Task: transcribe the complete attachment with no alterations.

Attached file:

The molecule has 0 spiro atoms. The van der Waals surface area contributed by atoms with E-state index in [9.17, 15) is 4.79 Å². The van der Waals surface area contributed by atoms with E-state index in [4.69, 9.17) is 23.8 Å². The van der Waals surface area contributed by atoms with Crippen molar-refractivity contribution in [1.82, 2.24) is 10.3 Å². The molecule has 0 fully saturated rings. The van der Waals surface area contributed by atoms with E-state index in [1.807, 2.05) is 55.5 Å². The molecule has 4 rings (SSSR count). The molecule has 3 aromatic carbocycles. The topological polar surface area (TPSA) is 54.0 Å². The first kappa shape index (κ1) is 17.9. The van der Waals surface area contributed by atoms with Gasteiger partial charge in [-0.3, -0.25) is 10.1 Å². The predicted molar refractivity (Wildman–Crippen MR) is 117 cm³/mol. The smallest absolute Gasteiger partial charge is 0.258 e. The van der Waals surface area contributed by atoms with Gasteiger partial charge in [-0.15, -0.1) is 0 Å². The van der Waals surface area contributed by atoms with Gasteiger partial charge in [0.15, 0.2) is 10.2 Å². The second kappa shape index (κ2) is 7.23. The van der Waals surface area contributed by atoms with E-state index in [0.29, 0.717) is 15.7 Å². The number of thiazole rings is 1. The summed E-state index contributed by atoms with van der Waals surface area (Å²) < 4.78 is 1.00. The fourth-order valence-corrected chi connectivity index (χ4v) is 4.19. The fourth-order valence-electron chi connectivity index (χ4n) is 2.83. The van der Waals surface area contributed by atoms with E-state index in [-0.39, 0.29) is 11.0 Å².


The molecule has 0 spiro atoms. The van der Waals surface area contributed by atoms with E-state index in [9.17, 15) is 4.79 Å². The van der Waals surface area contributed by atoms with E-state index in [4.69, 9.17) is 23.8 Å². The van der Waals surface area contributed by atoms with Crippen molar-refractivity contribution in [1.82, 2.24) is 10.3 Å². The molecule has 0 fully saturated rings. The van der Waals surface area contributed by atoms with E-state index in [1.807, 2.05) is 55.5 Å². The molecule has 4 rings (SSSR count). The molecule has 3 aromatic carbocycles. The topological polar surface area (TPSA) is 54.0 Å². The first kappa shape index (κ1) is 17.9. The van der Waals surface area contributed by atoms with Gasteiger partial charge in [-0.3, -0.25) is 10.1 Å². The predicted molar refractivity (Wildman–Crippen MR) is 117 cm³/mol. The smallest absolute Gasteiger partial charge is 0.258 e. The van der Waals surface area contributed by atoms with Gasteiger partial charge in [-0.15, -0.1) is 0 Å². The van der Waals surface area contributed by atoms with Gasteiger partial charge in [0.15, 0.2) is 10.2 Å². The second kappa shape index (κ2) is 7.23. The van der Waals surface area contributed by atoms with E-state index in [0.29, 0.717) is 15.7 Å². The number of thiazole rings is 1. The summed E-state index contributed by atoms with van der Waals surface area (Å²) < 4.78 is 1.00. The fourth-order valence-corrected chi connectivity index (χ4v) is 4.19. The fourth-order valence-electron chi connectivity index (χ4n) is 2.83. The van der Waals surface area contributed by atoms with E-state index in [-0.39, 0.29) is 11.0 Å².